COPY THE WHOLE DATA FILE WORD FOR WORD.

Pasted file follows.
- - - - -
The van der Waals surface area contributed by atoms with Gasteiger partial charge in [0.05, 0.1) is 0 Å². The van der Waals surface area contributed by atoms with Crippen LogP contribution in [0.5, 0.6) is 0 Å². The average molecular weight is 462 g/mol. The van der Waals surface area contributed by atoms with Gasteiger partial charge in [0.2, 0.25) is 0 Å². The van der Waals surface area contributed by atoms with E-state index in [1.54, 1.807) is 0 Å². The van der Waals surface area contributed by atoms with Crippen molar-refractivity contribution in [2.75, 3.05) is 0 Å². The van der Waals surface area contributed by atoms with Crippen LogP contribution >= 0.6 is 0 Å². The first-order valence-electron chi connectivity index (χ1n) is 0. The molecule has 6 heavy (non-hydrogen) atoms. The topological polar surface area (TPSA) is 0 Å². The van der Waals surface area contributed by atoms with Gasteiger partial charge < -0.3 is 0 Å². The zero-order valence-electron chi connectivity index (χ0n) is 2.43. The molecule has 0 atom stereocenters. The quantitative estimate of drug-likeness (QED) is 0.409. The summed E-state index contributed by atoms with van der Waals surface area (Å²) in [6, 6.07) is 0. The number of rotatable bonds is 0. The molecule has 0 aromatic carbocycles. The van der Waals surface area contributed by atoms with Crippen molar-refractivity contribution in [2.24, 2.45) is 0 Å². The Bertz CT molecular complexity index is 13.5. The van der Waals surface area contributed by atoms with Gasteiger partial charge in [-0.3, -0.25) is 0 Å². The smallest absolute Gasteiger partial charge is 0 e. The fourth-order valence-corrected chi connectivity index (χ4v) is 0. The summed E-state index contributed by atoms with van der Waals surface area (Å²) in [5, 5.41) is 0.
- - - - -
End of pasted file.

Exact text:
The van der Waals surface area contributed by atoms with Gasteiger partial charge in [0.05, 0.1) is 0 Å². The van der Waals surface area contributed by atoms with Crippen LogP contribution in [0.5, 0.6) is 0 Å². The average molecular weight is 462 g/mol. The van der Waals surface area contributed by atoms with Gasteiger partial charge in [0.2, 0.25) is 0 Å². The van der Waals surface area contributed by atoms with E-state index in [1.54, 1.807) is 0 Å². The van der Waals surface area contributed by atoms with Crippen molar-refractivity contribution in [2.75, 3.05) is 0 Å². The van der Waals surface area contributed by atoms with Crippen LogP contribution >= 0.6 is 0 Å². The first-order valence-electron chi connectivity index (χ1n) is 0. The molecule has 6 heavy (non-hydrogen) atoms. The topological polar surface area (TPSA) is 0 Å². The van der Waals surface area contributed by atoms with Gasteiger partial charge < -0.3 is 0 Å². The zero-order valence-electron chi connectivity index (χ0n) is 2.43. The molecule has 0 atom stereocenters. The quantitative estimate of drug-likeness (QED) is 0.409. The summed E-state index contributed by atoms with van der Waals surface area (Å²) in [6, 6.07) is 0. The number of rotatable bonds is 0. The molecule has 0 aromatic carbocycles. The van der Waals surface area contributed by atoms with Crippen molar-refractivity contribution in [2.24, 2.45) is 0 Å². The Bertz CT molecular complexity index is 13.5. The van der Waals surface area contributed by atoms with Gasteiger partial charge in [-0.3, -0.25) is 0 Å². The smallest absolute Gasteiger partial charge is 0 e. The fourth-order valence-corrected chi connectivity index (χ4v) is 0. The summed E-state index contributed by atoms with van der Waals surface area (Å²) in [5, 5.41) is 0.